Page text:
Spiders are taking over my house and garden. Well, not really . . . but there are a lot more of them around lately. It’s not because there’s been an explosion in the spider population as far as I know. I just haven’t been cleaning or working in the garden as much.
Reading this statement, you may think that I’ve grown lazy. Well, maybe I have. But more to the point are these two reasons: a realization that being overly fastidious about removing dust bunnies (and spider webs) in the home or a proliferation of weeds in the garden is a waste of time, and a growing need to put my beliefs about the natural world into practice.
When you get to a certain point in your life, you realize that you are running out of time. A clean and well-dusted house may have meant a great deal to me when I was younger (my mother had something to do with this attitude of mine; she was always cleaning, and I would often come home from school to find the rugs rolled up and her down on her hands and knees and scrubbing the floors or find her with her head inside emptied kitchen cabinets), but now it occurs to me that having a clean house is a waste of precious time. I have a button on my bulletin board that declares, “A clean house is a sign of a wasted life,” and I pretty much agree. It’s not that I let the house get totally out of hand; it’s just that I’ve developed a certain tolerance for letting things get messier and dustier than I used to. Cleaning a house may make you feel good, and there may even be a sense of accomplishment, but this is short lived, as one’s domicile quickly returns to its pre-dusted and scoured state. The same can be said for weeding: If I weed my garden from start to finish (from one bed through to the last), by the time I finish (this over several days, as my garden is rather large), weeds have staged a comeback in the first bed I worked on. Any sense of satisfaction I may get from my tidy garden fades as soon as I see those weeds have returned, and my satisfaction turns to annoyance. So, while I do weed, I allow myself to tolerate a greater amount of weediness than I would have tolerated previously, before I set to the task again.
Don’t get me wrong: It’s important to feel a sense of accomplishment, and some people get this from a house well cleaned or a garden well weeded. It’s just that I’ve decided to put my energies into things that deliver a sense of accomplishment more long lasting. Writing, for instance. While it took me years, I did finally finish and have published a 350-page memoir. That’s given me a sense of accomplishment that won’t fade so fast. And if my house wasn’t dusted as often or my garden weeded as often as the previous me would have wished, so what? Another thing that has given me much enjoyment has been music. Two years ago, I joined a choir. As singing with others has been something I’ve wanted to do for years, I have found it immensely satisfying and inspiring to do so. And I’ve been playing guitar much more regularly and have actually gotten to the point where I’m not afraid to play in front of others. The sense of satisfaction I’ve gotten from my musical endeavors isn’t likely to fade quickly, either.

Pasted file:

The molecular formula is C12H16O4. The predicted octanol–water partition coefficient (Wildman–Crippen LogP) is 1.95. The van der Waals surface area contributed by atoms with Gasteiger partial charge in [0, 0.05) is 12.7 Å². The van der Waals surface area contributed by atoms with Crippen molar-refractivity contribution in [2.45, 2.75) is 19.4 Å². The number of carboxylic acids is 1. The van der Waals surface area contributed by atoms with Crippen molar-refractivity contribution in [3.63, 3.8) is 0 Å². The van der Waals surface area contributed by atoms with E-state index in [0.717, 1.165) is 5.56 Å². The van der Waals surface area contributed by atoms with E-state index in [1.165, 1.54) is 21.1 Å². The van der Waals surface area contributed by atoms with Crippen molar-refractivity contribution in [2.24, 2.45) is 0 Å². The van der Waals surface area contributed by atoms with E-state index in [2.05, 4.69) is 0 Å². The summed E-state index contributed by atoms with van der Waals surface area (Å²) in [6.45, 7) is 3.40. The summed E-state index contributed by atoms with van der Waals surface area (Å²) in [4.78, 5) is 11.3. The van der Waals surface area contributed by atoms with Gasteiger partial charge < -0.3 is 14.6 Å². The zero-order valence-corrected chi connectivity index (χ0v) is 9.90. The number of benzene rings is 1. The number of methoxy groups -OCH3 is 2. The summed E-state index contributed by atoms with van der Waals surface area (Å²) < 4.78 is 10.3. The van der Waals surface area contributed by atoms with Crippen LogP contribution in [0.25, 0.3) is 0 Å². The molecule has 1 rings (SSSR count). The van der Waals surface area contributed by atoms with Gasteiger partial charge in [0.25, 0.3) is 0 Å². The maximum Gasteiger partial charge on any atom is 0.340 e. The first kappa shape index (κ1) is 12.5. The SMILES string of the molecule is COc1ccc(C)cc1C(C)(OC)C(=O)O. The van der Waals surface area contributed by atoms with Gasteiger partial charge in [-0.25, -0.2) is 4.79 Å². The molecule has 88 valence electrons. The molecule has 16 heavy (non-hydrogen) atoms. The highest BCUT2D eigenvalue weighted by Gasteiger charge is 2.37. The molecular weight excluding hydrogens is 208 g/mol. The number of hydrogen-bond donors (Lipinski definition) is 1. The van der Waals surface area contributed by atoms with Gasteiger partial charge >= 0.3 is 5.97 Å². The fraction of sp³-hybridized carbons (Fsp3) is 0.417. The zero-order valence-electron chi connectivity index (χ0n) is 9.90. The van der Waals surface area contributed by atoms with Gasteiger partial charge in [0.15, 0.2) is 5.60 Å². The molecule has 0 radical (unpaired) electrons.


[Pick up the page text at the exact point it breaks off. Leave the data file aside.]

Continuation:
The increasing number of spiders in my house and garden also has to do with putting my beliefs about the natural world into practice. Spiders have a right to live, just as we do. What harm is there if a few spider webs (and even a bit more than a few) appear in the upper corners of rooms for awhile, or if webs proliferate in the shrubs and flowerbeds? Spiders are amazing creatures, spinning their webs almost overnight, and they catch mosquitoes and other insects I’m not overly fond of. It’s not that I don’t sometimes remove spider webs (one large spider built a huge one overnight last summer right outside and across our front door!), but I ask myself this question before acting: Do I really need to remove this web at this time? I remind myself that I’m about to destroy the spider’s home, akin to a Hurricane Sandy event for this creature (albeit not involving water). Granted, it’s easier for a spider to rebuild its home than it is for us humans when flooded out, but from the spider’s point of view, maybe not. After all, they have a much shorter life span than we do. In one of the shrubs next to our front door, we had a veritable spider condo going on for quite a few weeks, until it got so out of hand, I (very gently), removed the webs, taking care not to injure the occupants. They’ve already started reweaving.